California’s Ambassador of Wonder, Huell Howser, Has Died

The California TV icon died Jan. 6 of natural causes after a long illness. He was 67 years old


January 8, 2013 :: 6:26 PM

California TV icon Huell Howser died Sunday night, Jan. 6, of “natural causes” after a “long illness,” according to KCET, citing Ryan Morris, Howser’s producer and long-time friend. Howser was 67. (See SoCal Connected’s obit here).

For nearly two decades, Howser was a fixture on Southern California public television with shows such as California Gold in which his delight in exploring the simplest details of life made him the quintessential ambassador of wonder.

“We operate on the premise that TV isn’t brain surgery. People’s stories are what it’s all about,” Howser said in a post on, the website of Huell Howser Productions, NBCLA noted.

“If you have a good story, it doesn’t have to be overproduced. I want our stories to reveal the wonders of the human spirit and the richness of life in California, including its history, people, culture and natural wonders.”

I worked with Huell Howser briefly in 1982 during a summer vacation stint at what was then KNXT, the CBS News affiliate (now KCBS) in Los Angeles. A handsome Tennessee native with a Marine bearing, a quick smile and Southern drawl, he was a feature reporter for whom I wrote 10-second introductions for either anchor Jesse Marlow or Connie Chung to read. He was very nice and steady in a tumultuous environment—he reminded me of a trimmer West Coast version of CBS News On the Road icon Charles Kuralt.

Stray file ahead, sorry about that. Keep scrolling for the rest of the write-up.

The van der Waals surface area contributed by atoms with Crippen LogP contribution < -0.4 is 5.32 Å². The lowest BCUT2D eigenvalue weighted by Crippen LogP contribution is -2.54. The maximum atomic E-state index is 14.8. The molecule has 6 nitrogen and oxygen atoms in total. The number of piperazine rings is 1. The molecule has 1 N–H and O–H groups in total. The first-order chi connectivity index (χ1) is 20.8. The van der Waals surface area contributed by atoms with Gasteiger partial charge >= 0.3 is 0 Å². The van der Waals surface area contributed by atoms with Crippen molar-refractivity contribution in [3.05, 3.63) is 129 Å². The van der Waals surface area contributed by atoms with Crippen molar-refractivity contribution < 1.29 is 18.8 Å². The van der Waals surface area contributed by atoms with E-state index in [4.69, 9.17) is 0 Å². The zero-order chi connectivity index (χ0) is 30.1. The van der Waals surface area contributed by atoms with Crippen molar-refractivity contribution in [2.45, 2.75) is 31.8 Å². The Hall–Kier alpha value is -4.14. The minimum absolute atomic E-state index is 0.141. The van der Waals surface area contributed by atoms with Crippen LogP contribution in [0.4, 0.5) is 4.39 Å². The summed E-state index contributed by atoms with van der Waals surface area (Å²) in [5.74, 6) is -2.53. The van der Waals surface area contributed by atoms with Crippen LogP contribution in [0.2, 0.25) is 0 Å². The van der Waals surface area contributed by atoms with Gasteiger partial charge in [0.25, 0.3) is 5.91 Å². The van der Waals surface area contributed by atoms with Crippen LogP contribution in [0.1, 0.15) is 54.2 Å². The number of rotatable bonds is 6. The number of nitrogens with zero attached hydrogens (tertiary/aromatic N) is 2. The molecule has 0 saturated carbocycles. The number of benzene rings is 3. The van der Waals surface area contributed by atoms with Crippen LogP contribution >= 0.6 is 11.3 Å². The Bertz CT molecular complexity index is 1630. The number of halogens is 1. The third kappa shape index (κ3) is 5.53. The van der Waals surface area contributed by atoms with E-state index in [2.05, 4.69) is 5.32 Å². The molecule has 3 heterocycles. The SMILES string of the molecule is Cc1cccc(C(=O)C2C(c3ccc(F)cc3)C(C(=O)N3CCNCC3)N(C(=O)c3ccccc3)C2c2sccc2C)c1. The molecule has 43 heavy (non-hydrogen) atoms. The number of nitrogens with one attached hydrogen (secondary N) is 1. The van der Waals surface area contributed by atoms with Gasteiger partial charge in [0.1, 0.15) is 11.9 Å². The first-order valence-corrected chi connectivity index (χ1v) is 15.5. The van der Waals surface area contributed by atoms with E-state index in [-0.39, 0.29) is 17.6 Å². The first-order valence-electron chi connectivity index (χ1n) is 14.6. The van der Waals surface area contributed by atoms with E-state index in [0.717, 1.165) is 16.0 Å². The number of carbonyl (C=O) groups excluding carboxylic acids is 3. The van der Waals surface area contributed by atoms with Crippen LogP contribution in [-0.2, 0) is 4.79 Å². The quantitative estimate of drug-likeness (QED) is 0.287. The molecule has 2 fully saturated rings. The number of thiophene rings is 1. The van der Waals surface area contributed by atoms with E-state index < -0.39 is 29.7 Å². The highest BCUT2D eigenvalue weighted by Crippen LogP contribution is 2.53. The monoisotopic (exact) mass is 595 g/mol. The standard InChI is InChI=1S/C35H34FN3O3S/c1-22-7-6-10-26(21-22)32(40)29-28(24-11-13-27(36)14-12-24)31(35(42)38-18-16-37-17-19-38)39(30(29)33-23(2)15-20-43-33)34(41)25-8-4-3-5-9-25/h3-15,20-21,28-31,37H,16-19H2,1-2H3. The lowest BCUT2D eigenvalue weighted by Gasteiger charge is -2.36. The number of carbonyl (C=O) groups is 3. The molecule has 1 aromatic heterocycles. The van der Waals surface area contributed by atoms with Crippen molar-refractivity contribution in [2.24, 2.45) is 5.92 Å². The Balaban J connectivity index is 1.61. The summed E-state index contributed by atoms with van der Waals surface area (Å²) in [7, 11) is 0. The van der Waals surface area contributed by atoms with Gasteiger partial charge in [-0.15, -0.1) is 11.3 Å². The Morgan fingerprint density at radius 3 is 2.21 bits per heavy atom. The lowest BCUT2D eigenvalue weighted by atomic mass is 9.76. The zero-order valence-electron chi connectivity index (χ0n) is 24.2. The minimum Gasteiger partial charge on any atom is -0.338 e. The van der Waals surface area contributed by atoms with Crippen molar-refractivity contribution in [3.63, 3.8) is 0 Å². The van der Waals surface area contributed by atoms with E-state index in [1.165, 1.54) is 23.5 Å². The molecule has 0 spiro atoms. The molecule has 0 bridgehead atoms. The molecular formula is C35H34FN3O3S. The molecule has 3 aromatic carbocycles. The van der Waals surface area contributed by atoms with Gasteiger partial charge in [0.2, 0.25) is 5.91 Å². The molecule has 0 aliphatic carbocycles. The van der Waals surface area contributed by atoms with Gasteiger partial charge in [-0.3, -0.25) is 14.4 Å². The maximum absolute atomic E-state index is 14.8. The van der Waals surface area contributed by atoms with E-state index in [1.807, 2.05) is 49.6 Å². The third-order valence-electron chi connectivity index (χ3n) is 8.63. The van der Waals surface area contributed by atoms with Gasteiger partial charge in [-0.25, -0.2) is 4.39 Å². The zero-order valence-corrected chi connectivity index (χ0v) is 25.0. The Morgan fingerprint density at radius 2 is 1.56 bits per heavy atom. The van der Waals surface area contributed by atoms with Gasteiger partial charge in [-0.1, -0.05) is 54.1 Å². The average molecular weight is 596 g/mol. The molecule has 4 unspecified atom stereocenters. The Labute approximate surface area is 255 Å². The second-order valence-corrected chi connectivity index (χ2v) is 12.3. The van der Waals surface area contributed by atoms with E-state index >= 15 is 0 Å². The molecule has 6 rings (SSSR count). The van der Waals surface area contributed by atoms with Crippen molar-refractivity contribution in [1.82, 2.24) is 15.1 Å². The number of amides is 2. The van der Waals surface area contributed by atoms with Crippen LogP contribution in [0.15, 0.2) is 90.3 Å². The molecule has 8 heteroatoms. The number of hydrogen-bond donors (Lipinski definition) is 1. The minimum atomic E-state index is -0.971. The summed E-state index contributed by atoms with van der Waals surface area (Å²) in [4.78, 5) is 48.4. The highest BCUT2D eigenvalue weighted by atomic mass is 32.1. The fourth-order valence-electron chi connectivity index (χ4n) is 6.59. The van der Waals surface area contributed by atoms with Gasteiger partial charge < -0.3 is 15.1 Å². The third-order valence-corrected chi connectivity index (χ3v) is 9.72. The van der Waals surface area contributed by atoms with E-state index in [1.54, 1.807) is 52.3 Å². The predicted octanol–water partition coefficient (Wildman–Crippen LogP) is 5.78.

But I couldn’t shake the feeling that Huell was gay. Of course, one couldn’t be gay and have a career in television news in those days, so no one said anything. I certainly didn’t, since my “gaydar” was often way off. After I officially moved to West Hollywood a year or so later, however, I chose to believe Huell was gay and had decided to stay in a glass closet so as not to detract from the story he was so excitedly sharing.

I could be wrong—perhaps he wasn’t gay, or perhaps he was still so deeply Southern that he was ashamed to come out—hence all the references to him being a “very private” man who never married. I don’t know. But in this instance, in this time and place where so many of us celebrate being LGBT, I didn’t want to lose him to our history, this man who brought so much joy and wonder to so many people, this man who for so many years I had wished and believed to be of our tribe. May he rest in peace.

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